Thursday, September 09, 2010

Taking a Stand

Here's the deal, folks: indidivduals, in the name of their religion, do something. If we deny those individuals certain rights that we might grant others, that is intollerance. If we tell those individuals that we disagree with what they did, that's not intollerance, that's merely disagreement.

In this instance, Group A flew some planes into the World Trade Center in the name of Islam. Group B responds to that by non-violently expressing its disagreement against this action and other actions of violent extremism. Group C responds, not to the first act, by Group A, but to the second act, by Group B - saying that it is intollerant, and hateful.

I don't get it. The Church in Flordia is objecting to violent acts carried out by extremist Muslims. They are doing so in a non-violent fashion without breaking any laws and, frankly, in the tradition of many who protest by burning representative things (flags, efegies, etc.) This is not intollerance. They are not saying that Muslim's shouldn't be allowed to build certain places (like the Ground Zero Mosque - for which the CofC did not "denounce"). I thought we all denounced the acts of violent extremists in general and 9/11 specifically?

So why does the CofC (Group C) publicly denounce this legal and non-violent denunciation (oh the irony)? Probably because it's easy. Because everyone is opposed to it. And, because we all claim to be "christian" so it's ok to criticize other christians. I doubt we'd get the same lecture from the CofC leadership of Muslim clerics calling for the killing of Christians. Now that sounds intollerant.


  1. I will grant that Muslims treat their Scripture with the same reference with which Hews treat the Torah, and with considerably more reference than the CofChrist treats their D&C. So burning Muslim scripture IS violence to the people receiving it. It is right to condemn it.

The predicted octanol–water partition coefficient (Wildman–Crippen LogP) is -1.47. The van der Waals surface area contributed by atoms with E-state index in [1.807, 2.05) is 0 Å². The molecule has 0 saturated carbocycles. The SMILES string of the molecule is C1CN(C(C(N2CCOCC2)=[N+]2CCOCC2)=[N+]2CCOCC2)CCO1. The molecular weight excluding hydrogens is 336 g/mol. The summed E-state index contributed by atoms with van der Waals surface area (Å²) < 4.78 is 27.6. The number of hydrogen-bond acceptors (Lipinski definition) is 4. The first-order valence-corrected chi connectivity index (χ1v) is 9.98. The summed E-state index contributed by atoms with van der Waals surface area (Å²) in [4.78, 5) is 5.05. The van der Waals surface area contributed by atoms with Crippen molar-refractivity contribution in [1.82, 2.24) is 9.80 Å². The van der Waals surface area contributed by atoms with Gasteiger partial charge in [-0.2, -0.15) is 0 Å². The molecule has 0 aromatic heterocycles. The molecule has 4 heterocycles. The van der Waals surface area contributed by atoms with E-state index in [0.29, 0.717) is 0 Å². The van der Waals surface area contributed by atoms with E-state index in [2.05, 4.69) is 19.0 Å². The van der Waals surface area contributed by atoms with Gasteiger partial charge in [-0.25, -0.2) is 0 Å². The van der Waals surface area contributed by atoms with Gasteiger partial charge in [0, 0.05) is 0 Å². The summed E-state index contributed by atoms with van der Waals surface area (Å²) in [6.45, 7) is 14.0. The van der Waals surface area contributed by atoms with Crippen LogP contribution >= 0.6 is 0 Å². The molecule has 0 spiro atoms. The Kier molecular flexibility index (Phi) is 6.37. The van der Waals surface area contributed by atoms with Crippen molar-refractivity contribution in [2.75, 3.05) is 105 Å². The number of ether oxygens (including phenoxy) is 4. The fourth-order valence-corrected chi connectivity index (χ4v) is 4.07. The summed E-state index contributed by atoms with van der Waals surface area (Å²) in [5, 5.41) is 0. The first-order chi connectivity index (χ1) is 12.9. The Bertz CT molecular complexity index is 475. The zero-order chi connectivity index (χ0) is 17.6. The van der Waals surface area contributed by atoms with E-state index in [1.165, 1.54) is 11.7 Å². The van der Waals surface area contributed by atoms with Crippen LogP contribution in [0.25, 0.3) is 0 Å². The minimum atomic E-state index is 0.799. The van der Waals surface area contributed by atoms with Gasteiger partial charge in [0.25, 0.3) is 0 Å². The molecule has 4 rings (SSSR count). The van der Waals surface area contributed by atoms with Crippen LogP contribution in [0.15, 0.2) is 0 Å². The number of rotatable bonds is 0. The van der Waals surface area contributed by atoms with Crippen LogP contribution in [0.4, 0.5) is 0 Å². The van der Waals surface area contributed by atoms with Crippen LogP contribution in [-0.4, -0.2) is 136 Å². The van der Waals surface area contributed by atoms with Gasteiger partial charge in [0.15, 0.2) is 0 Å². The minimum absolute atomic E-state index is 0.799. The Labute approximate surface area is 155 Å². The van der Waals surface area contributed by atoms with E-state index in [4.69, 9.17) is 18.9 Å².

The problem, of course, is that Group A in your post went to violence years ago. Building the mosque near ground zero is also perceived as violence proclaiming the nobility of the previous violence (as flying a Confederate flag is seen by many African Americans). The irony of today's news is that the Iman of the mosque is now saying that we must let him build the mosque or there will be violence against America. Such violence we will probably NOT condemn. (Our daily prayer for peace for Iran would not even take sides between the Iranian government and the Iranian citizens when that country came up in the alphabetical schedule.)

    I am reminded of an abusive parent or spouse who says, "If the child or spouse did not provoke the abuser, they would not be abused." The existence of more than a billion peaceful Allah-serving Muslims in the world proves the corruption of the crazies and their enablers.

    We need to stop granting the latter people the legitimacy to speak for the billion Muslims, let alone for all of the other peoples of the world. In that will lie merely a new form of our complicity in the suffering of others.


  2. "Muslims" don't treat their scripture in a united way. All Muslims do not think or act alike.

    Just because people consider or perceive something to be "violent" doesn't make it so.

    I prefer to deal in facts.

  3. "Muslims do not think or act alike".

    I agree, which is a very good reason for treating them as individually as possible..

    One fact is that some of those Muslims perceive burning the Koran as violent, do not embrace non-violence as a principle of response, and are going to react accordingly. The perception of reality will create the future reality in this case. Other people don't play by the rules you and I might follow.


  4. Oh I agree - as Ghandi and MLK both well knew. But we can't live in fear.

  5. And I don't think the CofC is denouncing the act due to the fear or threat of violence. They are denouncing the act because they think this church's statement is against the wrong thing. My exact feeling about the CofC's statement.

  6. OK. I certainly think that the CofChrist is NOT speaking out against a lot of things because of how a statement impacts the church rather than how the acts themselves impact the world.

    I think decisions in which impact on the church is the dominant decision criteria raise questions of the prophetic relevance of the institution to any larger arena. What's the line from Spartacus as the Romasn general exiles his nephew? "The problem with being a Patrician is that somerimes one must act like a Patrician."